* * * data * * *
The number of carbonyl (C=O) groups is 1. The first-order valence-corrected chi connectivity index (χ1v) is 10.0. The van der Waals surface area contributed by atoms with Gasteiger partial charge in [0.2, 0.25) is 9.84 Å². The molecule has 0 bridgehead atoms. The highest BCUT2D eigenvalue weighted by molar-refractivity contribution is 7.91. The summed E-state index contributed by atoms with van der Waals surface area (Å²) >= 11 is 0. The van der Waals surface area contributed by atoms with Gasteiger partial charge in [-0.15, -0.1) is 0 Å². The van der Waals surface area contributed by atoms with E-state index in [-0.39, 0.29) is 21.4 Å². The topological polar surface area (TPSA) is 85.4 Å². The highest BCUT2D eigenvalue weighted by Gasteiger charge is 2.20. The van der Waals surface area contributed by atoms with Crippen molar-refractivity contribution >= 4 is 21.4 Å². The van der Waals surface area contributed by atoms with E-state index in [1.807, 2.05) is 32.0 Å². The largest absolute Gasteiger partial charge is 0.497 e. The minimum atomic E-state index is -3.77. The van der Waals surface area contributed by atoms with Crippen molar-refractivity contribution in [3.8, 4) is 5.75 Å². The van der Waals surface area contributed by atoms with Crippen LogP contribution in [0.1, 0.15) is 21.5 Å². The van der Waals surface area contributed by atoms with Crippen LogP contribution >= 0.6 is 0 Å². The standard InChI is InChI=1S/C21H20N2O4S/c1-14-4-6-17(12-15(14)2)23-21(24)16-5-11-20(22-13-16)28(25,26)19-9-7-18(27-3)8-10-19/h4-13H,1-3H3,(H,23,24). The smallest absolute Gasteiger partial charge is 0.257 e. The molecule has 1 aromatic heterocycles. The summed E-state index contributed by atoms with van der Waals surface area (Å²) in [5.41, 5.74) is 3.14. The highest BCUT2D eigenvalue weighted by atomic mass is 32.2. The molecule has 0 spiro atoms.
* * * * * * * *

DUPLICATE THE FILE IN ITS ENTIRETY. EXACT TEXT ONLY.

The number of carbonyl (C=O) groups is 1. The first-order valence-corrected chi connectivity index (χ1v) is 10.0. The van der Waals surface area contributed by atoms with Gasteiger partial charge in [0.2, 0.25) is 9.84 Å². The molecule has 0 bridgehead atoms. The highest BCUT2D eigenvalue weighted by molar-refractivity contribution is 7.91. The summed E-state index contributed by atoms with van der Waals surface area (Å²) >= 11 is 0. The van der Waals surface area contributed by atoms with Gasteiger partial charge in [-0.15, -0.1) is 0 Å². The van der Waals surface area contributed by atoms with E-state index in [-0.39, 0.29) is 21.4 Å². The topological polar surface area (TPSA) is 85.4 Å². The highest BCUT2D eigenvalue weighted by Gasteiger charge is 2.20. The van der Waals surface area contributed by atoms with Crippen molar-refractivity contribution >= 4 is 21.4 Å². The van der Waals surface area contributed by atoms with E-state index in [1.807, 2.05) is 32.0 Å². The largest absolute Gasteiger partial charge is 0.497 e. The minimum atomic E-state index is -3.77. The van der Waals surface area contributed by atoms with Crippen molar-refractivity contribution in [3.8, 4) is 5.75 Å². The van der Waals surface area contributed by atoms with Crippen LogP contribution in [0.1, 0.15) is 21.5 Å². The van der Waals surface area contributed by atoms with Crippen LogP contribution >= 0.6 is 0 Å². The standard InChI is InChI=1S/C21H20N2O4S/c1-14-4-6-17(12-15(14)2)23-21(24)16-5-11-20(22-13-16)28(25,26)19-9-7-18(27-3)8-10-19/h4-13H,1-3H3,(H,23,24). The smallest absolute Gasteiger partial charge is 0.257 e. The molecule has 1 aromatic heterocycles. The summed E-state index contributed by atoms with van der Waals surface area (Å²) in [5.41, 5.74) is 3.14. The highest BCUT2D eigenvalue weighted by atomic mass is 32.2. The molecule has 0 spiro atoms.